Looking Beyond The Horizon

Innovative Technologies & Services

Building technology for the poor

Posted by evolvingwheel on September 13, 2007

Some students, engineers, and professors from MIT have embarked on a path to bring innovative products to the poor of the world – people living on less than $1 a day. Most of the technological innovations of today are catered toward the rich and wealthy, people who can buy cool cell phones, watch large plasma TVs, and can afford to drive the fastest luxurious cars. That is definitely not going to stop. But what is changing is the perspective. Some of the coolest brains in the field of engineering and tech have congregated to collaborate and develop solutions that could serve the needs of women in sub-Saharan Africa and the kids of rural South Asia.

The outcome of this movement – enough electricity from cow manure to power a flash light, a backpack to hold water, and a drip irrigation system that can grow with the increasing income of the farmer. The biggest takeaway from this movement is the conception and realization of an idea that cheap technological breakthroughs can elevate the lives of people in impoverished communities, which in turn will enable them to be more productive and hence uplift their societies and lifestyles. Read the [article here].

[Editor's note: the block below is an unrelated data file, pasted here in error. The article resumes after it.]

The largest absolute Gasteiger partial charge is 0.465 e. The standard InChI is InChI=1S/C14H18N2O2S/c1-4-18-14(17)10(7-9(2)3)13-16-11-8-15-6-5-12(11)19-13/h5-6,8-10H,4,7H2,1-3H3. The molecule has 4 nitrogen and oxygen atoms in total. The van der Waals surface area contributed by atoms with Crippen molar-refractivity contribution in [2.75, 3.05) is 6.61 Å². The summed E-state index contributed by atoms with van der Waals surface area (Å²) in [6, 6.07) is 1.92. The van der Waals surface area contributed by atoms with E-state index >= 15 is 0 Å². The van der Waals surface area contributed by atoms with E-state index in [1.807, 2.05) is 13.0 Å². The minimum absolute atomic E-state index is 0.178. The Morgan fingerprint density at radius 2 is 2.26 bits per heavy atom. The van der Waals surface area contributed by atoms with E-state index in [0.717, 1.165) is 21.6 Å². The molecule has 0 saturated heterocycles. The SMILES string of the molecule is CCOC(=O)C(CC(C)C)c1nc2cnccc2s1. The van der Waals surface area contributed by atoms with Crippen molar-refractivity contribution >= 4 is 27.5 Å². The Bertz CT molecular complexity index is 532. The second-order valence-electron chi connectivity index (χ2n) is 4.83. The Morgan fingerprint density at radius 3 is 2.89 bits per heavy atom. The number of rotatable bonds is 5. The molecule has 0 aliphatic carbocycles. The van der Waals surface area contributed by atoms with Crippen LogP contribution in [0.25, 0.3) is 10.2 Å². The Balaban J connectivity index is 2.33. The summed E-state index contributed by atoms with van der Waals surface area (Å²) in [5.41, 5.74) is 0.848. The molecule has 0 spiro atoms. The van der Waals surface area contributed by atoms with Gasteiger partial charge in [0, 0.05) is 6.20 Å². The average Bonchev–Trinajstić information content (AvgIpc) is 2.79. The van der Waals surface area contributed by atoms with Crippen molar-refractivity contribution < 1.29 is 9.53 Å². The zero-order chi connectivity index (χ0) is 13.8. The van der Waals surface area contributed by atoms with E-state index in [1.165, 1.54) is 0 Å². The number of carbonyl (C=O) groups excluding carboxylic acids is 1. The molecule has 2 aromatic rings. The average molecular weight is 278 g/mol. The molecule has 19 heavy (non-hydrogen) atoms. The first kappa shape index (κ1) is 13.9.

However, there will always be a challenge to sustain this realization due to a lack of solid investor return. Will these inventions and cost of their delivery and implementation always depend on charity, endowments, and government sponsorships? How can a private investment and recuperation model be developed? What process can bring a decent amount of capital to the movement and over a relatively modest timeframe provide profit and/or cost savings both to the community and the government. Currently, poverty and the means to eradicate that poverty burden poor governments considerably. If some degree of commercial profitability could be attached to the innovations directed towards the poor people, then it will relax the burden on governments and enable them to focus more on the organized implementation of these technologies.


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